Guitarist Glenn Jones is one of the premier purveyors of the deceptively named American Primitive school of guitar. First presented to the public by independent-music innovator John Fahey, the style is rooted in American folk and blues traditions, infused with improvisational spirit and fueled by an avant-garde sense of composition. Now with adherents across the globe, American Primitive has found a new level of critical and commercial appreciation; Jones, a founder of esteemed local rock band Cul De Sac, celebrates the arrival on Friday of “Fleeting,” issued on trendsetting Chicago indie label Thrill Jockey, with an Arts at the Armory concert on Saturday. In a recent interview, Jones talked about the process that led to his sixth solo disc.
Q. You didn’t record “Fleeting” in a traditional studio. What led you to record where you did?
A. The woman that engineered and recorded my last two albums is named Laura Baird. Laura’s going to be playing with me next Friday at the Armory . . . she’s an old friend, and she knows what I’m looking for in terms of recording. She had found this house which was almost on the banks of the Rancocas Creek, which is in New Jersey, just off the Delaware River. The back room where I was sleeping, if I took five steps out the door, I was in the water.
I’m just kind of allergic to working in the studio — I like to hear the experience of making the album, where I made it, when I made it. I just like to go some place I can relax, that’s off the beaten path, that’s away from any responsibilities I have to anything besides making this record. Those qualities you get from a studio? I don’t need them. I don’t mind if the birds and the insects or whatever else are bleeding onto the track. I think that really adds something to it, rather than takes away from it.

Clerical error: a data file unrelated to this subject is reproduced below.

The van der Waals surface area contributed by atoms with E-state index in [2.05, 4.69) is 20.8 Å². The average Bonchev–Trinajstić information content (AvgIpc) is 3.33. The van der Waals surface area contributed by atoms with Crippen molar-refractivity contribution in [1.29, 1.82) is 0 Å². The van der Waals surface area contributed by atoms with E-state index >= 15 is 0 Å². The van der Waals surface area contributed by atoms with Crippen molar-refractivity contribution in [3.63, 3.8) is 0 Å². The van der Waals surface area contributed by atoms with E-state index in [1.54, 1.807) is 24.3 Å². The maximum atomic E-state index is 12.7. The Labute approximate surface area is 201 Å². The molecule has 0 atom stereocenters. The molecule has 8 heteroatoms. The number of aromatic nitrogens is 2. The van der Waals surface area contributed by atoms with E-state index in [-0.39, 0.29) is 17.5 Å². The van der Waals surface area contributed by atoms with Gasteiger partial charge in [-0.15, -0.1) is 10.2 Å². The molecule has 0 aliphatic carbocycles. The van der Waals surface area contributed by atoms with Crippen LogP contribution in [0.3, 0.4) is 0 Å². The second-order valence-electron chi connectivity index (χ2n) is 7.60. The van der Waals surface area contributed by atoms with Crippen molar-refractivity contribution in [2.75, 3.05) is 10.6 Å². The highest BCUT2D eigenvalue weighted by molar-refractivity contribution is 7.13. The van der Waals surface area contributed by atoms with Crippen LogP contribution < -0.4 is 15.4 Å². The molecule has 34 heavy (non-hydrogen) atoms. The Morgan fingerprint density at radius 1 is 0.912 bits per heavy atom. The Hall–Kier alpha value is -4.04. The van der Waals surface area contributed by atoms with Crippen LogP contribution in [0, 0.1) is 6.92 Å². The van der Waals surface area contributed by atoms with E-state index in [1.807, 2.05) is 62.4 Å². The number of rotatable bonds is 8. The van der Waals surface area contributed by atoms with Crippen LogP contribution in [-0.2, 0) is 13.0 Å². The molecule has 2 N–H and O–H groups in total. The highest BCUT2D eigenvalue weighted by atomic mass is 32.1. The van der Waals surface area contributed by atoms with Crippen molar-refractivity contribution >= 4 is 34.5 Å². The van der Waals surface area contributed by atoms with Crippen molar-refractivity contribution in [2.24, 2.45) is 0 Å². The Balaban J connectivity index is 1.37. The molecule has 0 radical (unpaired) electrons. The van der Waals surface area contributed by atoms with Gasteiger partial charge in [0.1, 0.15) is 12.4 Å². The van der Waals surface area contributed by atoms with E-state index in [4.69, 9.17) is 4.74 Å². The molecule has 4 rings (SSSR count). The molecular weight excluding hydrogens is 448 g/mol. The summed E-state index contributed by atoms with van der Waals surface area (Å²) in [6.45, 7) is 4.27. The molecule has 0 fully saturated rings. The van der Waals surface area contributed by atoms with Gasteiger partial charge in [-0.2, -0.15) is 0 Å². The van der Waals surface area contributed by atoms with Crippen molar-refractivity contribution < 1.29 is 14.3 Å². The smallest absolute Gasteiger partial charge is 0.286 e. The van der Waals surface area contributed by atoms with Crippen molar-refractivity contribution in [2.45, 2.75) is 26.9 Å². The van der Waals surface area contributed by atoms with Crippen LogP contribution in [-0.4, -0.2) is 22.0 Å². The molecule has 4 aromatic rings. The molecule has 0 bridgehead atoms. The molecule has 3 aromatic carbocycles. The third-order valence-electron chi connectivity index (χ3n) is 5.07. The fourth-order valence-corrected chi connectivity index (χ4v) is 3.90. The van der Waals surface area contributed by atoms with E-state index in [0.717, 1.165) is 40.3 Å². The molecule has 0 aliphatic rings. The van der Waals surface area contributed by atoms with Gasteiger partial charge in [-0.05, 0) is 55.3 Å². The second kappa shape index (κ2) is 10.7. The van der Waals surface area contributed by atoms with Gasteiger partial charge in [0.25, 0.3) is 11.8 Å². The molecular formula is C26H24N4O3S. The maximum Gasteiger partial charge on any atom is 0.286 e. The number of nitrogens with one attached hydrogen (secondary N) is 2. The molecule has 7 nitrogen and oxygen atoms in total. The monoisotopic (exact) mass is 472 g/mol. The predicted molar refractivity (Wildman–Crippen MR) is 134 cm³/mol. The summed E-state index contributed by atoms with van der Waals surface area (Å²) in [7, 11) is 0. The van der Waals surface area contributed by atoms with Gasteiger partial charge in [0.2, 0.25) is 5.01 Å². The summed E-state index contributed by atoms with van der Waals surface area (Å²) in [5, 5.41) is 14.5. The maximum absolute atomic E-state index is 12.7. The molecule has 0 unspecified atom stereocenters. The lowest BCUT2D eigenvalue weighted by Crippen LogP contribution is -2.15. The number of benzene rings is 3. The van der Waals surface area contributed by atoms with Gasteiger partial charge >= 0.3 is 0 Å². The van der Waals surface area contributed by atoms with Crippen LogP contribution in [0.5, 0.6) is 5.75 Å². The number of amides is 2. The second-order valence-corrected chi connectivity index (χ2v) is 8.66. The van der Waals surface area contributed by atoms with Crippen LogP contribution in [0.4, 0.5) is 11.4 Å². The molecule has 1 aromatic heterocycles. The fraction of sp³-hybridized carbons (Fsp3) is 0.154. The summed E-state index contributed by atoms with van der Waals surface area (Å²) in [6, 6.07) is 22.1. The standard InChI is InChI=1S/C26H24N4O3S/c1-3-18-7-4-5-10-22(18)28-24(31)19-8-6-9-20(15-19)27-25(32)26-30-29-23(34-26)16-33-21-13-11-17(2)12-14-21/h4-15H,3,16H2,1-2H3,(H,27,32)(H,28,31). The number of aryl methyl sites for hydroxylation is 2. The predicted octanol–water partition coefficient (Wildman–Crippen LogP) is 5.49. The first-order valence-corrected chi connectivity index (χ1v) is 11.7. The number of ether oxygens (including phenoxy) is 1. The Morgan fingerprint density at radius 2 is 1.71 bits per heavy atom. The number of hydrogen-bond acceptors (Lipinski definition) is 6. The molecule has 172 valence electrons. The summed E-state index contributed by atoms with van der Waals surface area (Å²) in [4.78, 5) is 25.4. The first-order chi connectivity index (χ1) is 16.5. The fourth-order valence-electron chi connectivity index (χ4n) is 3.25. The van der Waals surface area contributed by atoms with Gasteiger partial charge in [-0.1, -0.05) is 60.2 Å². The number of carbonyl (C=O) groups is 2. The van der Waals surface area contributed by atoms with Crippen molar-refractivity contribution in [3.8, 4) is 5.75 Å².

Q. How do you go about composing material? Are you a song-a-day kind of writer?
A. Oh, no, it takes me about a year, year and a half, to write enough material for an album. I don’t really write to order; I just play, and if I’m having trouble — writer’s block or something — I’ll just invent a new tuning on the guitar, throw my partial capo on a new spot on the neck or something. It’s kind of arrogant, but I haven’t played in standard tuning in like 35 or 40 years.
There are guys and gals that have spent their lives playing standard tuning and never have gotten to the bottom of it. It’s an incredible mystery, and there’s just so much theory and so much you can do with it. But I have a hard time composing in standard tuning. Maybe it’s just because I kinda feel like, well it’s G chord but I don’t own this G chord — it kind of was there before me, it will be there after I’m gone. In non-standard tunings I may be hitting on the occasional G chord, but somehow I feel I own that G chord, because I got to it in such a roundabout way and had to dig my way through the underbrush and all that stuff. It’s a different experience. So putting those kind of obstacles in my path, the pieces that I compose become a way of navigating a new and unfamiliar landscape.
Q. What posed the biggest challenge in making “Fleeting”?
A. One thing I’ve discovered is that playing your own music is different from listening to your own music. I don’t know if it’s a left brain/right brain thing or whatever, but once the music is recorded, it’s almost like hearing the music for the first time. Sometimes I can be more critical of it if I’m not playing at the same time. The challenge is, how is this not just a collection of the latest songs but an actual album? How do these pieces reflect on one another, how do I segue from one to another? I like the record, when it’s done, to feel like a voyage. Not just people sitting in rooms listening to songs — I want to feel like I’ve taken [the listener] somewhere. The records that mean the most to me take me somewhere.
And the order of the tracks . . . once I’ve got the mixes of the record I’ve got pages and pages of sequences before I find one that really works. When I start listening to the record as the record, within three or four listens, it’s like, yeah, this song has to follow that song, and this song has to be at the start of side two, and the side needs to end with, like, “A Day in the Life” or “Bold as Love.” It should feel inevitable.
With Laura Baird. At Arts at the Armory, Somerville, March 19 at 8 p.m. Tickets: $14, $12 with advance reservations. 617-718-2191, www.artsatthearmory.org
Interview was condensed and edited.
Sean L. Maloney can be reached at email@example.com.